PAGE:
Why is the definition so important? We already know the definition of music is pretty much unlimited and any sound can be considered music if someone says it is. Listening to music is a different experience for everyone. We don't need to be in an agreement about what is music and what isn't.

If you like listening to this kind of stuff, good for you. It is music to you. However, to me (and probably a majority of the population) it isn't. It doesn't matter.

This is a redundant discussion.


Well, I don't think agreement is the goal here. Composers ponder these kinds of questions, and the discussion of such things often leads to new perspectives and ideas, so they're worth having. When I was in school (as a composition major) we had a composers forum once a week, where we would often discuss topics like this, and it was always interesting and fun.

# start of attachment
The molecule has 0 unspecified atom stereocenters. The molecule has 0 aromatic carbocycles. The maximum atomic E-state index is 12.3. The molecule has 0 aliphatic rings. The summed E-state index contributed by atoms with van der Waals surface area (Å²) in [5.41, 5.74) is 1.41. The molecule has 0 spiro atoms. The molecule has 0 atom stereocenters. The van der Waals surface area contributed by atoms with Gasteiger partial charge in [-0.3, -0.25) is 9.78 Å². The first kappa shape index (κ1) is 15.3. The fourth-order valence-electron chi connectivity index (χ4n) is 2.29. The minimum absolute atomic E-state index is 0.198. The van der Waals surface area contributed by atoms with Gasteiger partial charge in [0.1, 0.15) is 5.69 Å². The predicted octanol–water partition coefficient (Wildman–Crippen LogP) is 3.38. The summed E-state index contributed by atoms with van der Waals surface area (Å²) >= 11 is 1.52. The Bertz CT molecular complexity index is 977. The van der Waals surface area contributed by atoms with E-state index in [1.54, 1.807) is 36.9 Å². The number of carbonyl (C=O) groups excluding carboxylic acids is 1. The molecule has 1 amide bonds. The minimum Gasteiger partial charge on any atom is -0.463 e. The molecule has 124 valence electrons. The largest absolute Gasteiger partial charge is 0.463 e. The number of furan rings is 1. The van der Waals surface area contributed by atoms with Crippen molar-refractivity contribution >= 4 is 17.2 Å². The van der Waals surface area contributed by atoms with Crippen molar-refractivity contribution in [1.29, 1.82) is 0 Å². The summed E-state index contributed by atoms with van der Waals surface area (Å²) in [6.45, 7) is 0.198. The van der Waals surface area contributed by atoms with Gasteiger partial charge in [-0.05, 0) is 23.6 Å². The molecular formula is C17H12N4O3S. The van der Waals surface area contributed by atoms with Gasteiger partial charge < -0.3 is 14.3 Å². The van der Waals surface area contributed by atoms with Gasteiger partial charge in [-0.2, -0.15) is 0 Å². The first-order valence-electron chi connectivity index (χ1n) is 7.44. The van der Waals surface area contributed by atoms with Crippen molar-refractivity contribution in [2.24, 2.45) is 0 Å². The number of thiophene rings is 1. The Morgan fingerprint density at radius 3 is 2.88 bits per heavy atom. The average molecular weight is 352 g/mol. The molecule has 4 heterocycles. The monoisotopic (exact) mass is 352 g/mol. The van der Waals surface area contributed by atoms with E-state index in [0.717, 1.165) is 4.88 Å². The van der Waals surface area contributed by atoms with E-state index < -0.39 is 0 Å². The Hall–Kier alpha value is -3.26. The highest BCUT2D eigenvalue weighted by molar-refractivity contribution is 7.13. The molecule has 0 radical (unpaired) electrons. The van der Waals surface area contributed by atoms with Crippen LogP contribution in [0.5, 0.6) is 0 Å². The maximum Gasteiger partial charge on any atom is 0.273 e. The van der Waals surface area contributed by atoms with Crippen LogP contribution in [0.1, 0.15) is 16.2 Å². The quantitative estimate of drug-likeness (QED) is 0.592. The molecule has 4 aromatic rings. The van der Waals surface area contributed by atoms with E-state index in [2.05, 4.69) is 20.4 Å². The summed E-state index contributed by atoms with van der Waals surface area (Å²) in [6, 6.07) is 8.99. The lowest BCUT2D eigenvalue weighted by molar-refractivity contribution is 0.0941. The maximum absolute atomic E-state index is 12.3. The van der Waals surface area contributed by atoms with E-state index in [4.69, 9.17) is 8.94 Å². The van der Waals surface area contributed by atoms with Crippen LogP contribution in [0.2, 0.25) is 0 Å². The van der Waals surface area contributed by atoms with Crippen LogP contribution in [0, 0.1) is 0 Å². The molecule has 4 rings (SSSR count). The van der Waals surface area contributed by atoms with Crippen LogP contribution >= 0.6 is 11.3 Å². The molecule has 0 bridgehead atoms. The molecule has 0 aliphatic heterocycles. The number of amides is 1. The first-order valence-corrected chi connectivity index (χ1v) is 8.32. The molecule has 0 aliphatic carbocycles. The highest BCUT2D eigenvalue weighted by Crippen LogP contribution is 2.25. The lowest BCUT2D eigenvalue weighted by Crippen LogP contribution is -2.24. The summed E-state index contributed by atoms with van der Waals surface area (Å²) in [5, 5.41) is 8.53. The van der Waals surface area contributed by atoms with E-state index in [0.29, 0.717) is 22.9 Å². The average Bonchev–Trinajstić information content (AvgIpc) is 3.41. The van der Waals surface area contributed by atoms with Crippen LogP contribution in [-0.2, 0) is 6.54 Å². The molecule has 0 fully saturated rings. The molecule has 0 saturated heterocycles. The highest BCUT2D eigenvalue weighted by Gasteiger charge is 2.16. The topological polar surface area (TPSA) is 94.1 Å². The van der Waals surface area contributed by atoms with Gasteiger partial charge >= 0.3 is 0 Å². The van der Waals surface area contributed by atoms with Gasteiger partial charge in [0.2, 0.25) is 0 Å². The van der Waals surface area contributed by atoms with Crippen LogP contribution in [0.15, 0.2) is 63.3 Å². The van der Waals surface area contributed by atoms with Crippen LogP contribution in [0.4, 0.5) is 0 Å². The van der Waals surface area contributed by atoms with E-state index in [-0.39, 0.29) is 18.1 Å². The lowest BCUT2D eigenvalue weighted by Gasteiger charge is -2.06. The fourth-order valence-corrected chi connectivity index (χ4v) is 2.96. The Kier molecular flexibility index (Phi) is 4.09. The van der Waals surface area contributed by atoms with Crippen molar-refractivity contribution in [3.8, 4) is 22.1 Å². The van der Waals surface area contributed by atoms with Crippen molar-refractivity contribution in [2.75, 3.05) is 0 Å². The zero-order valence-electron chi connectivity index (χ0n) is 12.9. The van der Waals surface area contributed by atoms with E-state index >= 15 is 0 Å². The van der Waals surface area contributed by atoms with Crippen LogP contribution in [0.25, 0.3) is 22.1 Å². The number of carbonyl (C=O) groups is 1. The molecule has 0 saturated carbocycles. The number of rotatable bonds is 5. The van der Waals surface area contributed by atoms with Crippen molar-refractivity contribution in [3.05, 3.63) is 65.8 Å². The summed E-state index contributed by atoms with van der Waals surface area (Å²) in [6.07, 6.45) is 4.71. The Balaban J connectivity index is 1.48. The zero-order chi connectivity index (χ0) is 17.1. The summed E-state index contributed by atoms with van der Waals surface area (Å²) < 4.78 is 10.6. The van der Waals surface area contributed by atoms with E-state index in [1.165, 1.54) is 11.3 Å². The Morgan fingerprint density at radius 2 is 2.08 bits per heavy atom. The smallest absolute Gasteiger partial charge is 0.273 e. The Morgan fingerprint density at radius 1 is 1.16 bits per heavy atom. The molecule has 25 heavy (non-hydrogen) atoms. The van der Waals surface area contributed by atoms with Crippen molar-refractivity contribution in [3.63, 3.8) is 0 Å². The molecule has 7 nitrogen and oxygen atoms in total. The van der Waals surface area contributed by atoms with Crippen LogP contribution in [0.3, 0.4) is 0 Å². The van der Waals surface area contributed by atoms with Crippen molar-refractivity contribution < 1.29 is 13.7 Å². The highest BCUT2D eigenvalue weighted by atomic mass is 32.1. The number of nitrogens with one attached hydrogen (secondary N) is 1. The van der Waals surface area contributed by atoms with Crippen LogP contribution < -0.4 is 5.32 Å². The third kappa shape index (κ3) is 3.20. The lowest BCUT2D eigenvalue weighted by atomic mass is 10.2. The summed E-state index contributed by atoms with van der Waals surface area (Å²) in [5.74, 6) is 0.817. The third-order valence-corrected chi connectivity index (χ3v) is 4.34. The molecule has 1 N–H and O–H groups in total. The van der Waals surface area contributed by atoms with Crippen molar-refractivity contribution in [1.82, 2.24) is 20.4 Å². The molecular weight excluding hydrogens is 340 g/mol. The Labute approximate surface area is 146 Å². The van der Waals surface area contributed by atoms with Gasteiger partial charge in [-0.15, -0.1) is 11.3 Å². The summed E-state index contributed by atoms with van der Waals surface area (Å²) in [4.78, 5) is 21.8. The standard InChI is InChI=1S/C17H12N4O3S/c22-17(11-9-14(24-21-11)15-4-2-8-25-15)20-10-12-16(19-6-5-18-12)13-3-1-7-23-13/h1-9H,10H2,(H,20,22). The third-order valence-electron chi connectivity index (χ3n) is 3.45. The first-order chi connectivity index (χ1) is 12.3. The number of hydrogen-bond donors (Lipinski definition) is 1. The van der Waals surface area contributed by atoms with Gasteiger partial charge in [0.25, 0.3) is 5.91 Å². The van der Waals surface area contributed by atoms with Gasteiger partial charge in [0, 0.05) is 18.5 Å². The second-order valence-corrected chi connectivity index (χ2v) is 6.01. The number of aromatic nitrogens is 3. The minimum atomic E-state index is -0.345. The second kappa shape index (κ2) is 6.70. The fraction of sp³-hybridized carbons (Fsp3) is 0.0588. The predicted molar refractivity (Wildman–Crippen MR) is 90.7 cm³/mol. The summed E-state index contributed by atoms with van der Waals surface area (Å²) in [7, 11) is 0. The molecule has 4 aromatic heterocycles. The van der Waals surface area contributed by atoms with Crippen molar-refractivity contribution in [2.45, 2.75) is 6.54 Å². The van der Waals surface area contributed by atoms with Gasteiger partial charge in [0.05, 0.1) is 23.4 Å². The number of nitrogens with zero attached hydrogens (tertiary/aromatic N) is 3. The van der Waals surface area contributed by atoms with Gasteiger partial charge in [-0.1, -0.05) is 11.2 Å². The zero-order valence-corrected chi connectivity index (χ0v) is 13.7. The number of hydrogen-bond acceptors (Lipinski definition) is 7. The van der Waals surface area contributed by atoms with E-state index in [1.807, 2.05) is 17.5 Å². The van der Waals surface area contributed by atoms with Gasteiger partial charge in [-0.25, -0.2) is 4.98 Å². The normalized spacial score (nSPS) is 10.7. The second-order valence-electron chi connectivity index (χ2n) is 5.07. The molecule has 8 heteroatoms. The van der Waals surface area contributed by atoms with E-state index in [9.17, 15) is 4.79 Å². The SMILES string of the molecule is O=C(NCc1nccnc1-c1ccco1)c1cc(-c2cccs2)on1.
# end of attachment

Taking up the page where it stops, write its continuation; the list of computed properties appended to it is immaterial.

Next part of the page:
#9
Finally, some traction.

Quote by MapOfYourHead
Bold

You kind of answered your first question with your second. My question was in reference to Harmosis talking about the composers intent and performers intent (in the case of indeterminate music) defining what is and isn't art. My question was does the audience matter in that definition. Your answer was no (I think).

Quote by Elintasokas
I don't care. That's what I think

Why is the definition so important? We already know the definition of music is pretty much unlimited and any sound can be considered music if someone says it is. Listening to music is a different experience for everyone. We don't need to be in an agreement about what is music and what isn't.

If you like listening to this kind of stuff, good for you. It is music to you. However, to me (and probably a majority of the population) it isn't. It doesn't matter. Organized sound or not.

This is a redundant discussion.